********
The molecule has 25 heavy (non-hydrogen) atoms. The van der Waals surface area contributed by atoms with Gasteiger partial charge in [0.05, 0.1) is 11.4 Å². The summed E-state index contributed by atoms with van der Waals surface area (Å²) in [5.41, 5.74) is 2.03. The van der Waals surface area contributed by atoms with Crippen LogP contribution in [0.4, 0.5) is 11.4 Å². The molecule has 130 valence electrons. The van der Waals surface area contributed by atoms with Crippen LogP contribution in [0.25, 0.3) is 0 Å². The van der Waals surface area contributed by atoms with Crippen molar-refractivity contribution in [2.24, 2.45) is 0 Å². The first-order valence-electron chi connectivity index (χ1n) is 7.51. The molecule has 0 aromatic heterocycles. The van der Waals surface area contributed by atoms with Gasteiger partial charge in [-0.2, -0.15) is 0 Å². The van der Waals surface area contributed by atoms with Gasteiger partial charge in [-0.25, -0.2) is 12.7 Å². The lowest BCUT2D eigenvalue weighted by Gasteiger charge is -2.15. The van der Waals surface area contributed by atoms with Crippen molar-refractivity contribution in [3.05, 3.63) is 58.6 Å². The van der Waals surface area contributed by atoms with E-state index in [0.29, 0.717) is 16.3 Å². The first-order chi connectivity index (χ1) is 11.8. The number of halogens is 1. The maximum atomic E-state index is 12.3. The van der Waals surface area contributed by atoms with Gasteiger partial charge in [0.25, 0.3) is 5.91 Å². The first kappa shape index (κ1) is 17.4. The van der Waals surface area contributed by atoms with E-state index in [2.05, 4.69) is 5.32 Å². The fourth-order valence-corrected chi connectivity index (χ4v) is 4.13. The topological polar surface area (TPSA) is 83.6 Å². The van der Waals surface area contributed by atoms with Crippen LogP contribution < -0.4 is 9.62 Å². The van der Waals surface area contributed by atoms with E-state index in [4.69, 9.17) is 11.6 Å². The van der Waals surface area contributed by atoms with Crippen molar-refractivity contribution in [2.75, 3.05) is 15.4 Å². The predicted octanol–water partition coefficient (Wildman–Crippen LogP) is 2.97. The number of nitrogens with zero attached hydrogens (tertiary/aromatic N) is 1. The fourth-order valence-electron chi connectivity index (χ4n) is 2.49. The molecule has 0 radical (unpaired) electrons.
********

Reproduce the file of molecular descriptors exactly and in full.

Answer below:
The molecule has 25 heavy (non-hydrogen) atoms. The van der Waals surface area contributed by atoms with Gasteiger partial charge in [0.05, 0.1) is 11.4 Å². The summed E-state index contributed by atoms with van der Waals surface area (Å²) in [5.41, 5.74) is 2.03. The van der Waals surface area contributed by atoms with Crippen LogP contribution in [0.4, 0.5) is 11.4 Å². The molecule has 130 valence electrons. The van der Waals surface area contributed by atoms with Crippen LogP contribution in [0.25, 0.3) is 0 Å². The van der Waals surface area contributed by atoms with Crippen molar-refractivity contribution in [2.24, 2.45) is 0 Å². The first-order valence-electron chi connectivity index (χ1n) is 7.51. The molecule has 0 aromatic heterocycles. The van der Waals surface area contributed by atoms with Gasteiger partial charge in [-0.2, -0.15) is 0 Å². The van der Waals surface area contributed by atoms with Gasteiger partial charge in [-0.25, -0.2) is 12.7 Å². The lowest BCUT2D eigenvalue weighted by Gasteiger charge is -2.15. The van der Waals surface area contributed by atoms with Crippen molar-refractivity contribution in [3.05, 3.63) is 58.6 Å². The van der Waals surface area contributed by atoms with E-state index in [0.29, 0.717) is 16.3 Å². The first-order chi connectivity index (χ1) is 11.8. The number of halogens is 1. The maximum atomic E-state index is 12.3. The van der Waals surface area contributed by atoms with Gasteiger partial charge in [0.25, 0.3) is 5.91 Å². The first kappa shape index (κ1) is 17.4. The van der Waals surface area contributed by atoms with E-state index in [2.05, 4.69) is 5.32 Å². The fourth-order valence-corrected chi connectivity index (χ4v) is 4.13. The topological polar surface area (TPSA) is 83.6 Å². The van der Waals surface area contributed by atoms with Crippen LogP contribution < -0.4 is 9.62 Å². The van der Waals surface area contributed by atoms with E-state index in [4.69, 9.17) is 11.6 Å². The van der Waals surface area contributed by atoms with Crippen molar-refractivity contribution in [2.75, 3.05) is 15.4 Å². The predicted octanol–water partition coefficient (Wildman–Crippen LogP) is 2.97. The number of nitrogens with zero attached hydrogens (tertiary/aromatic N) is 1. The fourth-order valence-electron chi connectivity index (χ4n) is 2.49. The molecule has 0 radical (unpaired) electrons.